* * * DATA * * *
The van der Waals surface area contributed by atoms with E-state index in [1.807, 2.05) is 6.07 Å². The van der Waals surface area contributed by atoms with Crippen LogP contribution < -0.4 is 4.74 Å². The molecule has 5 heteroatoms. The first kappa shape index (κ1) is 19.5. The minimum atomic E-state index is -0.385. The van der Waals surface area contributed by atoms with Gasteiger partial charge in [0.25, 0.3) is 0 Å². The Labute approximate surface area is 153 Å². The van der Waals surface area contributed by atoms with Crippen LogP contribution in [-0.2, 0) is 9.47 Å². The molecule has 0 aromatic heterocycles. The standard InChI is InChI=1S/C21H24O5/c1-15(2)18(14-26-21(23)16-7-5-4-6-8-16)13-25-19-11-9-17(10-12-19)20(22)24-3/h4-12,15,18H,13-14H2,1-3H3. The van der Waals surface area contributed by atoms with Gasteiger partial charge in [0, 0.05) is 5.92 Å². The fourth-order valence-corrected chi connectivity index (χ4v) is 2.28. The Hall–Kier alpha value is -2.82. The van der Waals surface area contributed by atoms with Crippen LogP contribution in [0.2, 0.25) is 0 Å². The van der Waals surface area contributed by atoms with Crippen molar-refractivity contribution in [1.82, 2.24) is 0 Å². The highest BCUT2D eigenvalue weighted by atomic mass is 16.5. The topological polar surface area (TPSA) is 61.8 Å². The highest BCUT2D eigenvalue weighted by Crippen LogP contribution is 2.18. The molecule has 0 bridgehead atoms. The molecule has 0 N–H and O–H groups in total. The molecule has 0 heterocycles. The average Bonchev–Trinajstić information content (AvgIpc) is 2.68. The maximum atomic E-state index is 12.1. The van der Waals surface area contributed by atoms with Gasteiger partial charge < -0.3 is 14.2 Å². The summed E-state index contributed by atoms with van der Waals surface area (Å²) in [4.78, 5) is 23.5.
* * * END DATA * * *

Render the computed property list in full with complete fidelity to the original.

The van der Waals surface area contributed by atoms with E-state index in [1.807, 2.05) is 6.07 Å². The van der Waals surface area contributed by atoms with Crippen LogP contribution < -0.4 is 4.74 Å². The molecule has 5 heteroatoms. The first kappa shape index (κ1) is 19.5. The minimum atomic E-state index is -0.385. The van der Waals surface area contributed by atoms with Gasteiger partial charge in [0.25, 0.3) is 0 Å². The Labute approximate surface area is 153 Å². The van der Waals surface area contributed by atoms with Crippen LogP contribution in [-0.2, 0) is 9.47 Å². The molecule has 0 aromatic heterocycles. The standard InChI is InChI=1S/C21H24O5/c1-15(2)18(14-26-21(23)16-7-5-4-6-8-16)13-25-19-11-9-17(10-12-19)20(22)24-3/h4-12,15,18H,13-14H2,1-3H3. The van der Waals surface area contributed by atoms with Gasteiger partial charge in [0, 0.05) is 5.92 Å². The fourth-order valence-corrected chi connectivity index (χ4v) is 2.28. The Hall–Kier alpha value is -2.82. The van der Waals surface area contributed by atoms with Crippen LogP contribution in [0.2, 0.25) is 0 Å². The van der Waals surface area contributed by atoms with Crippen molar-refractivity contribution in [1.82, 2.24) is 0 Å². The highest BCUT2D eigenvalue weighted by atomic mass is 16.5. The topological polar surface area (TPSA) is 61.8 Å². The highest BCUT2D eigenvalue weighted by Crippen LogP contribution is 2.18. The molecule has 0 bridgehead atoms. The molecule has 0 N–H and O–H groups in total. The molecule has 0 heterocycles. The average Bonchev–Trinajstić information content (AvgIpc) is 2.68. The maximum atomic E-state index is 12.1. The van der Waals surface area contributed by atoms with Gasteiger partial charge < -0.3 is 14.2 Å². The summed E-state index contributed by atoms with van der Waals surface area (Å²) in [4.78, 5) is 23.5.